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Bill Withers' songs run through our memories: "Ain't No Sunshine," "Lean on Me," "Use Me," "Grandma's Hands." Learning there was a new documentary about him, I wondered how long ago he died. The answer is, he still lives and survives as a happy man. "Still Bill" is about a man who topped the charts, walked away from it all in 1985 and is pleased that he did.
He didn't burn out. He hasn't burned out. He was free of the demons of drink and drugs. He is still happily married to his first and only wife. His grown kids still live at home -- Kori, who would like to follow her dad into music, and Todd, who is a law student. Marcia, his wife, has her MBA from UCLA and has manifestly looked after their finances, as we can guess after a look around their rambling hilltop home in a high-priced area of Los Angeles.
Bill is 71. He was born in the middle of the segregated South in the mining hamlet of Slab Fork, W.Va. Did that experience leave scars? Not deep ones, apparently. On a homecoming trip for a class reunion, he walks the little town with a childhood friend, now the mayor, and they recall skinny-dipping in the creek and walking to school. Yes, they had to go to the back door of the grocery store to get an ice cream cone. He seems to remember the ice cream better than the back door. And he remembers his grandmother sitting on the front porch and singing.
Bill Withers was scarred, however. He had a serious stutter until he was 20. We don't learn why it went away. Maybe music helped. The most emotional scenes in "Still Bill" show him accepting an award from a stutterers' association, and then talking with a roomful of kids who stutter. His advice is calm: He identifies with them, he observes that stuttering can make other people nervous, he says "we have to go just that little bit further to help them feel at ease."
He wipes away some tears in his eyes, and we suspect they have been unshed since childhood. Later he recalls being taunted to "spit it out!" -- as if stuttering were his decision. He says he decided while young to make the most of his opportunities, and did. He studied, joined the Navy, didn't own a guitar until 1970, and achieved his first hit record, "Ain't No Sunshine," in 1971.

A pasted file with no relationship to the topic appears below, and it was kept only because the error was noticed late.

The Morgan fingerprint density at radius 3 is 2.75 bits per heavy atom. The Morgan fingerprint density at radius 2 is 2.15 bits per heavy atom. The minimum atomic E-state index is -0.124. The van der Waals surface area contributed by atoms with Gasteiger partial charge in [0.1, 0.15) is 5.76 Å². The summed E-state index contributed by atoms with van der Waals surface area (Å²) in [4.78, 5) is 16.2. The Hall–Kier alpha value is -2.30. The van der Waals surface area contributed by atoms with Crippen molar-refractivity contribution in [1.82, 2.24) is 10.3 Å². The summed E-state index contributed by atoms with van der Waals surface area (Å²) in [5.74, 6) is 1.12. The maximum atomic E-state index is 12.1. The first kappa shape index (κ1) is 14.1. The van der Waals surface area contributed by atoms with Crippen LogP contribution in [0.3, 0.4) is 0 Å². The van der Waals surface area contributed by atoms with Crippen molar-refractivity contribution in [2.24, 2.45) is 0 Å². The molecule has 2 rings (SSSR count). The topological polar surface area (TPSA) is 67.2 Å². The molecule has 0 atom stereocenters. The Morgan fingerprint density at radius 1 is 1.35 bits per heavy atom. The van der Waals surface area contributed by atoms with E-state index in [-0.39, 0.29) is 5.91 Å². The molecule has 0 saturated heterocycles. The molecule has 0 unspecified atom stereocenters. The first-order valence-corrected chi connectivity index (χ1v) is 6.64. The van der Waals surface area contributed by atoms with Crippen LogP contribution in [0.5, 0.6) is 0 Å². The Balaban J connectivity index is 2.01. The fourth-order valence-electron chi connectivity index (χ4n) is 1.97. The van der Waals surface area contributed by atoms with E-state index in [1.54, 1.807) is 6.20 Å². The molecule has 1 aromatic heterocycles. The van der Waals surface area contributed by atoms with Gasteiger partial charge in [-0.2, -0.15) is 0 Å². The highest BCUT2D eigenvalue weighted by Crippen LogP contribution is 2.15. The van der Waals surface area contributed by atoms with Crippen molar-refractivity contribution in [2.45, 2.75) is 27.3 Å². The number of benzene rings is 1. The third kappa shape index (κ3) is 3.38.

Withers wasn't part of mainstream soul music. He used a few instruments -- guitar, bass, drums, piano -- and no driving beat. He depended on his pure baritone and his lyrics. Listen again to "Ain't No Sunshine," and you realize it is a rarity: a hit song that is essentially just a man singing.
Later, he shudders in recalling a recording executive who wanted him to do his own cover version of Elvis Presley's "In the Ghetto."
Why did he quit? It was time to quit, he says, whatever that means. He didn't feel the need to tour year after year, keeping himself in people's minds. "On the way to wonderful," he says, "you'll pass through all right. Stop and take a look around, because that's where you may be staying." It's obvious he's happily married. He's close to his kids, and the only other time there are tears in the movie is when he and his daughter listen to a song she's recorded. His house is noticeably spacious and clutter-free, and so is his life.
Perhaps in an attempt to slip some "meaning" into the film, the documentarians Damani Baker and Alex Vlack arrange a conversation with the scholar Cornel West and Tavis Smiley from PBS. It feels like they're trying to lead Bill into heavy generalizations, but he won't go there. Withers seems as close to everyday Zen as I can imagine. He talks a great deal about his philosophy, to be sure, but it's direct and manifestly true: Make the most of your chances, do the best you can, stop when you're finished, love your family, enjoy life.
At 70, he sings once in the film, at a tribute to him in Brooklyn. And in his home recording studio, he and guitarist and songwriter Raul Midon collaborate on a song in Spanish, which I liked. He still has the voice, the chops and the presence. But he doesn't feel a need to spend days and weeks away from home proving that. His music endures. "I'm like pennies in your pocket," he says. "You know they're there, but you don't think about them."
This message came to me from a reader named Peter Svensland. He and a fr...
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